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I hope World War II historians can identify this Nazi-era stickpin. The front, which is about the size of a nickel, has three letters or symbols, along with a swastika. The back has words or abbreviations arranged in circular fashion reading: “G. BREHMER MARKNEUKIRCHEN” and “GES. GESCH.” 

I acquired the pin by trading with a schoolmate as an elementary school student, circa 1950. —Robert A. Jones, Brandon, Mississippi

This stickpin would have been issued to a member of the Reichsluftschutzbund (RLB), or National Air Raid Protection League—a program established on April 29, 1933, by the Reich’s Ministry for Air Defense. The markings on the back indicate the manufacturer and place of origin; the term “Ges. Gesch.” is essentially a copyright mark.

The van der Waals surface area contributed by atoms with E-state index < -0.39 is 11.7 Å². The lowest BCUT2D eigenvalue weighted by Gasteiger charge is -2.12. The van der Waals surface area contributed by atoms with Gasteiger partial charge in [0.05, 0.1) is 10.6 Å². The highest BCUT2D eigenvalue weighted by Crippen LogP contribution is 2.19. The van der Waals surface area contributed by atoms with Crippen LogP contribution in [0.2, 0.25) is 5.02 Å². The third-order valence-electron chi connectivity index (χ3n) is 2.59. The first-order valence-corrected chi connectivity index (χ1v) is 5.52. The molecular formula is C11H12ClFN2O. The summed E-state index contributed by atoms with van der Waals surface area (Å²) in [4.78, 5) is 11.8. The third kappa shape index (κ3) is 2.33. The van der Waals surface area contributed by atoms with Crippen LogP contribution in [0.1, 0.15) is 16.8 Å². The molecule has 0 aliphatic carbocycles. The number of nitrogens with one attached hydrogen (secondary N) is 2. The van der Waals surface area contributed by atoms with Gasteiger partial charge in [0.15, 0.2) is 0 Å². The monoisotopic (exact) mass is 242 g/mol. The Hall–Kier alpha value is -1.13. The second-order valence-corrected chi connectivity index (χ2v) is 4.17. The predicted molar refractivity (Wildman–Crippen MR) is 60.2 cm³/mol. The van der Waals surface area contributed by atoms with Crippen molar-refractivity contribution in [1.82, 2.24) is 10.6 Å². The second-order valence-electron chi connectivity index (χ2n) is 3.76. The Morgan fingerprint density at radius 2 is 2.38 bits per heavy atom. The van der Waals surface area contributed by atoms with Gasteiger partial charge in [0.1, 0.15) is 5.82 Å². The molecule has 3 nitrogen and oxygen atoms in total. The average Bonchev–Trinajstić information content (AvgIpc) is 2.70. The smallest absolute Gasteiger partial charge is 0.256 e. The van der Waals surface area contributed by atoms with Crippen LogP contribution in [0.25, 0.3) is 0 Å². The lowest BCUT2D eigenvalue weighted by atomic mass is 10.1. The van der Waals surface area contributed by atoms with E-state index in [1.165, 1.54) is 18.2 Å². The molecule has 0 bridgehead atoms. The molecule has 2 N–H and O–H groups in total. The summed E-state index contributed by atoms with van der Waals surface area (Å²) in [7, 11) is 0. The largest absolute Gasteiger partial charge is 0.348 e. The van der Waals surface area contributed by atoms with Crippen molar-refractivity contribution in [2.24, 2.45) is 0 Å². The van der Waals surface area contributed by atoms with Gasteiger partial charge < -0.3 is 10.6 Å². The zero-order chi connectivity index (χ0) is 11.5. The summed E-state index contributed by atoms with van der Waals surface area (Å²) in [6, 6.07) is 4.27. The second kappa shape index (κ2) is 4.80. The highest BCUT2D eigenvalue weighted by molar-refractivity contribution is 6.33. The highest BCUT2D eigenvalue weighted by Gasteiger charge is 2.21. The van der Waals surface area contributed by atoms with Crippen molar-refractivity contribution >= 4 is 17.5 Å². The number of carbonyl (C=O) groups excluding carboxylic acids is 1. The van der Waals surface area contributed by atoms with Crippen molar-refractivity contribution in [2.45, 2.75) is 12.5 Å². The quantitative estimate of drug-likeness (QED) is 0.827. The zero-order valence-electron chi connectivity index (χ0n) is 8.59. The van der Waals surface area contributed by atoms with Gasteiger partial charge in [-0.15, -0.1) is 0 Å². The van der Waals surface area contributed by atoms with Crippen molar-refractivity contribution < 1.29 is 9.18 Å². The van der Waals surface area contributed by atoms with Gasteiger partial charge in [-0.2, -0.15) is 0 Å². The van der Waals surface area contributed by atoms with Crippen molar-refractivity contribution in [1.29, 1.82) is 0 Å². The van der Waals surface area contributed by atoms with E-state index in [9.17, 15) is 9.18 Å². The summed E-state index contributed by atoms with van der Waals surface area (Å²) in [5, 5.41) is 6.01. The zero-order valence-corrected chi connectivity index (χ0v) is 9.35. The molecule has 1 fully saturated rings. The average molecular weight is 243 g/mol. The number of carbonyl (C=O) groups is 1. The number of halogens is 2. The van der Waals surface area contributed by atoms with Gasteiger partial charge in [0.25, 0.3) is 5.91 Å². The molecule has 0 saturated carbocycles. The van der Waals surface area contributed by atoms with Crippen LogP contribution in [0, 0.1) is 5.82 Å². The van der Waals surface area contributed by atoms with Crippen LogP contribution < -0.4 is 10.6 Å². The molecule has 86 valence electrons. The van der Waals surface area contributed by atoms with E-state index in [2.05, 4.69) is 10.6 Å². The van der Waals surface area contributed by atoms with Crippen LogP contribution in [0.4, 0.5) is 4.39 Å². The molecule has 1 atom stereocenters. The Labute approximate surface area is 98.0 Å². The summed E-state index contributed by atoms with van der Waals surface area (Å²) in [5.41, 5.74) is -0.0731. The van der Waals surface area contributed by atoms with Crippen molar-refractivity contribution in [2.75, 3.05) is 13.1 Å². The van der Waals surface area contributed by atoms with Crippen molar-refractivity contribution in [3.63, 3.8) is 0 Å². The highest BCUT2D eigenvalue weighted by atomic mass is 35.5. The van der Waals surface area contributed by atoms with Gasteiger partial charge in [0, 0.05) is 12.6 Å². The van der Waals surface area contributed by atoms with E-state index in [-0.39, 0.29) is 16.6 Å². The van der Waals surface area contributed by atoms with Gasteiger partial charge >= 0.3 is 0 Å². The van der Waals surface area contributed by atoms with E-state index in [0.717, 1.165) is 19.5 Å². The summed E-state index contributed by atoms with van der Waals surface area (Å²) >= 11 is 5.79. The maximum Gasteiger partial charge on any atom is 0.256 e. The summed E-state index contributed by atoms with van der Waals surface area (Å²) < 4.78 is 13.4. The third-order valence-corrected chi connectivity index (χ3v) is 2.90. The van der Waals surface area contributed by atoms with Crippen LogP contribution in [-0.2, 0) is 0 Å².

The RLB was a civil defense outfit charged with preparing for and responding to air raids. Initially a volunteer association under the German air ministry, the RLB had about 15 million members (out of a population of some 80 million) by 1939. By 1944, with the Allied bombing campaign operating with a vengeance, the RLB was incorporated into the Nazi Party and participation in the organization became compulsory. The League was divided into groups responsible for specific blocks and neighborhoods, with air raid wardens overseeing response teams.

The National WWII Museum’s collection contains a related item—a flag from the RLB’s Frankfurt am Main zone, the western regional group. As with much of our material, an American serviceman—Edward F. “Boots” Booth, who served in Europe with the 69th Armored Regiment and was wounded during the Battle of the Bulge—collected and kept the item as a souvenir. —Kimberly Guise, Assistant Director for Curatorial Services 

This story was originally published in the January/February 2017 issue of World War II magazine. Subscribe here.